# Math Help - Simple Trigonometric Equations

1. ## Simple Trigonometric Equations

These are hard for me right now, it will be fine once I understand it but I'm not sure because it's very confusing!

If I had cos 3x = 0.5, would I:
Use cos^-1 0.5 = 60
and because cos is positive in the second quadrant, would I add the 60 to 90 to make 150...
then divide both answers by 3 to get 20 and 50?

Is this right, and would it work for any other including sin?

Also if I had tan x = -root 3, would I solve it like:
tan^-1 root 3 = 60
and because tan is positive in the third quadrant, would I add the 60 again to 180 to make 240
and are my solutions 60 and 240, and nothing else?

2. ## Trigonometry

Hello db5vry
Originally Posted by db5vry
If I had cos 3x = 0.5, would I:
Use cos^-1 0.5 = 60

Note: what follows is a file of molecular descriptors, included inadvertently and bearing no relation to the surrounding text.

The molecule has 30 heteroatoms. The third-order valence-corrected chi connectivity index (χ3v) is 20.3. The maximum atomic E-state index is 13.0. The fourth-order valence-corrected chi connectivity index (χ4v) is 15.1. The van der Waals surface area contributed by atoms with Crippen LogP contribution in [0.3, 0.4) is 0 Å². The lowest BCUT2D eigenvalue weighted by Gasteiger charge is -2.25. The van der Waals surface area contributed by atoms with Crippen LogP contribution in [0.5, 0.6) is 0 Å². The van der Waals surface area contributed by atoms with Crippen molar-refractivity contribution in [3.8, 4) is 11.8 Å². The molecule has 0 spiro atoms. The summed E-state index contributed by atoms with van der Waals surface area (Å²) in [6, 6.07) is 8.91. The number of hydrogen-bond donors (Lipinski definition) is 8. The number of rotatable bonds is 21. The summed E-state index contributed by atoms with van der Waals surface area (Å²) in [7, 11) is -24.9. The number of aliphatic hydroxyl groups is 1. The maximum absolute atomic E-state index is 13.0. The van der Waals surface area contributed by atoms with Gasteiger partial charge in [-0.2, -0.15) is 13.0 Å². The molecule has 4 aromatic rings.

and because cos is positive in the second quadrant, would I add the 60 to 90 to make 150...
then divide both answers by 3 to get 20 and 50?
Look at the attached diagram, showing $\cos 60^o = 0.5$. The other angle in the diagram whose cosine is also $0.5$ is in the fourth quadrant: it is $360^o - 60^o = 300^o$.

If we allow angles of more than $360^o$, the next angle whose cosine is 0.5 is $360 + 60 = 420^o$; the next is $660^o$, and so on.

So if $\cos 3x = 0.5$, the possible values of $3x$ are $60^o, 300^o, 420^o, 660^o, \dots$

To find the values of $x$, then, you'll need to divide each of these by $3$ to get:

$x = 20^o, 100^o, 140^o, 220^o, \dots$

(Cosine is positive in the first and fourth quadrants, of course.)

Hello db5vryLook at the attached diagram, showing $\cos 60^o = 0.5$. The other angle in the diagram whose cosine is also $0.5$ is in the fourth quadrant: it is $360^o - 60^o = 300^o$.

If we allow angles of more than $360^o$, the next angle whose cosine is 0.5 is $360 + 60 = 420^o$; the next is $660^o$, and so on.

So if $\cos 3x = 0.5$, the possible values of $3x$ are $60^o, 300^o, 420^o, 660^o, \dots$

To find the values of $x$, then, you'll need to divide each of these by $3$ to get:

$x = 20^o, 100^o, 140^o, 220^o, \dots$

(Cosine is positive in the first and fourth quadrants, of course.)